A scene from Krampus Origins. (2018)
A scene from Krampus Origins. (2018)

What, in your personal experience, is the most challenging aspect of the horror genre? How do you suggest overcoming it?
The hardest thing in horror is finding an idea that won't get buried by too many similar titles. This is hard because we are in an industry where a type of film is hot one day and everyone is rushing to pump out the same thing. What works best is to try and break away from the pack a little bit.

What is your personal favorite thing about the horror genre, in general? Are there any signature styles you've involved in the projects you've worked on?
With most of my horror films, I've tried to approach them much in the same way a kid prepares for Halloween. Just have fun with the macabre. Embrace the dark side for a moment and go with it.

Back to 'Krampus Origins' - are there any particularly horrifying twists fans can watch out for? How scary - in your opinion - is the film?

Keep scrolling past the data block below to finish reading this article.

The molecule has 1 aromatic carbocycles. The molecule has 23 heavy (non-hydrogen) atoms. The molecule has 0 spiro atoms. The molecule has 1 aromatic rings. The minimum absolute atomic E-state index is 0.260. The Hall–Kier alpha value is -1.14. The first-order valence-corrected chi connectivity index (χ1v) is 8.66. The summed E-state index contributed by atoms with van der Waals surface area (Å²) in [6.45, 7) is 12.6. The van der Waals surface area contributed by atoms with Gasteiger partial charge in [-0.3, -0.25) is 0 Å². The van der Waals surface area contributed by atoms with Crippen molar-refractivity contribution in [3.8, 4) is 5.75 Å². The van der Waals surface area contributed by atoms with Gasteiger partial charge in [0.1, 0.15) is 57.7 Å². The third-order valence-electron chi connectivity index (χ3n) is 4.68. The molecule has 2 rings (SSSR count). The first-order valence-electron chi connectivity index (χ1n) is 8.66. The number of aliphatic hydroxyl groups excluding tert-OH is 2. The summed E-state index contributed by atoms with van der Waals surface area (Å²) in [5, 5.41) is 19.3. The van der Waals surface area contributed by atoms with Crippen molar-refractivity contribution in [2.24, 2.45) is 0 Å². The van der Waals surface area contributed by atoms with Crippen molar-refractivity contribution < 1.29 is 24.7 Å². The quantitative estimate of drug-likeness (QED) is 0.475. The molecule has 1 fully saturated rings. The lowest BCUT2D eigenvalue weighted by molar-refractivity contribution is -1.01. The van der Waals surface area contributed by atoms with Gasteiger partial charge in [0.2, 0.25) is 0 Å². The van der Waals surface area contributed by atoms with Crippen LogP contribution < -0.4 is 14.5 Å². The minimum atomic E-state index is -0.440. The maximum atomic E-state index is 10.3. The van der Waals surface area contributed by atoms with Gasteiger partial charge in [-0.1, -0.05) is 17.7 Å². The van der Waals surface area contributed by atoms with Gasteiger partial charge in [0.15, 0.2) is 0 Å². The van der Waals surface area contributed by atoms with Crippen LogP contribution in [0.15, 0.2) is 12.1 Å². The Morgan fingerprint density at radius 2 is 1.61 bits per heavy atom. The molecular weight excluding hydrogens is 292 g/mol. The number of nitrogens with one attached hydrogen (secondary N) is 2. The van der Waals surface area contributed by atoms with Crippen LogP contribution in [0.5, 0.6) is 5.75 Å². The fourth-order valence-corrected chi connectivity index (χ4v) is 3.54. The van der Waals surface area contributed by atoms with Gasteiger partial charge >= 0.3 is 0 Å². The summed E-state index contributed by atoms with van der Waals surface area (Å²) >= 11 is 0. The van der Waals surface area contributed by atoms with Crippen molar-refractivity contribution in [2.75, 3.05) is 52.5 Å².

I think some of the scariest moments of the film appear off screen. There's a scene where our leads are locked in a room as Krampus basically massacres the rest of the orphanage. Anna Harr and Amelia Haberman were really great in this scene as was Shannyn Hall and Luke Waxman. Director Joseph Mbah did a wonderful job of getting the actors to sell this horrible event with only the expressions on their faces.

'Krampus Origins' poster. (Source: IMDb)
'Krampus Origins' poster. (Source: IMDb)

With so many horror films and shows resorting to jump scares - what's your take on the topic? Do you think these jumps are absolutely essential to uphold the horror quotient of a project?
It's hard for me to say because they don’t work on me. I've seen too many (made too many) films to not see them coming. I kind of hate that because the jump scare is the adrenalin rush that we want to experience with a good horror. Just really hard to gauge for me any more if I’m creating one or not.

Any other upcoming projects you're thrilled/excited about? Please, do let us know!
I’m very excited to talk about my new film that we start shooting in January called Eminence Hill. The film is a Western but I don’t want that to discourage horror fans because it's likely the bloodiest thing I've done since 'Exit to Hell'. So, keep your eyes open for that one!